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What's Wrong With Bakers Lake?

By John Myers

Bakers Lake in southwestern McLeod County has a carry-in public access and an adjacent 294-acre wildlife management area open to public hunting. The 469-acre lake is designated a migratory waterfowl feeding and resting area, which means outboard motors are prohibited during waterfowl season.

The shallow lake once was a prime waterfowl nesting area and migratory resting and feeding stop. But fluctuating water levels and years of sedimentation have limited the lake's value to waterfowl. DNR area wildlife manager Stein Innvaer says management of Bakers Lake has been in limbo for decades. In 1962 the Brownton Rod and Gun Club built a dam at the lake's outlet to replace one that had washed out. That dam began failing by the 1970s; however, and the lake's water level dropped too low for optimum for waterfowl habitat.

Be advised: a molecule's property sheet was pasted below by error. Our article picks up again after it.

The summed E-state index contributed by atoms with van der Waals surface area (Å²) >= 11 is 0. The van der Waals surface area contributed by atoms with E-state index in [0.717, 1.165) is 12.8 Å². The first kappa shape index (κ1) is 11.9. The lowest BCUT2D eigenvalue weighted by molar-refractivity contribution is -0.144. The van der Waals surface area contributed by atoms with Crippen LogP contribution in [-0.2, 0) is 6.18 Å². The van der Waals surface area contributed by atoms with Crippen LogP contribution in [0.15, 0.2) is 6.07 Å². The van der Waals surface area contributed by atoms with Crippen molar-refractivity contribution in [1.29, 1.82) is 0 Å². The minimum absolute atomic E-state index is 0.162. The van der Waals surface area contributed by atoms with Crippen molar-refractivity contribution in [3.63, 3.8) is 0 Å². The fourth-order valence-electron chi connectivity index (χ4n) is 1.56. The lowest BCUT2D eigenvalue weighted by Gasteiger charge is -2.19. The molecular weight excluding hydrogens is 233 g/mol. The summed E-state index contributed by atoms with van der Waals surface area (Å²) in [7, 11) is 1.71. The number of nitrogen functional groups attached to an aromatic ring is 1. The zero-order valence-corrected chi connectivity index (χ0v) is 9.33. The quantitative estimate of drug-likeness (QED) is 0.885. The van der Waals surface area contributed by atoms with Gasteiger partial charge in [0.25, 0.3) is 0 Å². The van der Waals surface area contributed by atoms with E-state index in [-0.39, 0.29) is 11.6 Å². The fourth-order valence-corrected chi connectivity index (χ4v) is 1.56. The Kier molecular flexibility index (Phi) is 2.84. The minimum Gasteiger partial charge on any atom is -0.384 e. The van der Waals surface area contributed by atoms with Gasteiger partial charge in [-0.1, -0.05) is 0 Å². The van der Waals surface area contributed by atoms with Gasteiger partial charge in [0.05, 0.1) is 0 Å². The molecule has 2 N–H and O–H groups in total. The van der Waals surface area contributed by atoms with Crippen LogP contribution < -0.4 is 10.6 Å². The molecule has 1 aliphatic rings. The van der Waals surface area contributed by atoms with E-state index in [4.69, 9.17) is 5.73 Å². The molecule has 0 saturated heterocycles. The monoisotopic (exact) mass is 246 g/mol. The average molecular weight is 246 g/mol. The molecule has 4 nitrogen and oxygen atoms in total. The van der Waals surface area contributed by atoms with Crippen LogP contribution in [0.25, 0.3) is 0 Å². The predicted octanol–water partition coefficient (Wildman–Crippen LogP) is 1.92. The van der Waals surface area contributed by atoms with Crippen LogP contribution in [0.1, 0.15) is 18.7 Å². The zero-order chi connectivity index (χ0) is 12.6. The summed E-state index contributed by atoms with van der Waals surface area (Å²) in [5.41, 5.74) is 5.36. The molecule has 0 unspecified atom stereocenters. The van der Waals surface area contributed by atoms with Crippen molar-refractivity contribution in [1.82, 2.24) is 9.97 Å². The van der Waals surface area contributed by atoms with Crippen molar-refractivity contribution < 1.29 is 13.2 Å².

DNR wildlife managers have supported building a new dam to restore water levels to the old mark. Some landowners near the lake have fought the effort, citing fears of flooded cropland. To move forward, the state may need flowage easements from affected farmers, according to Innvaer. Those efforts have stalled.

Rob Collett, DNR area hydrologist, says troubles at Bakers Lake go beyond the outlet structure. He notes roughly 95 percent of the original wetlands near Bakers Lake have been destroyed, and the lake's watershed is huge—100 square miles. Many fields are tiled to shed rain as fast as possible. That means water runs off cropland, through ditches, and into Bakers Lake. Wetlands could moderate the amount of runoff. Peak flows erode stream banks but also bounce lake and wetland levels harming nesting waterfowl.

Collett says reestablishing wetlands can be as easy as plugging drian tiles so former sloughs could hold water again. Wetlands would help slow runoff in the watershed and improve water quality in Bakers Lake, allowing more duck-attracting aquatic plants to flourish. He said advances in satellite-assisted GIS mapping technology could help pinpoint the best upstream areas to return to natural wetlands and buffer areas, but only if landowners agree to the conservation efforts. Technology and new funding could come together to make strides in southern Minnesota watersheds.

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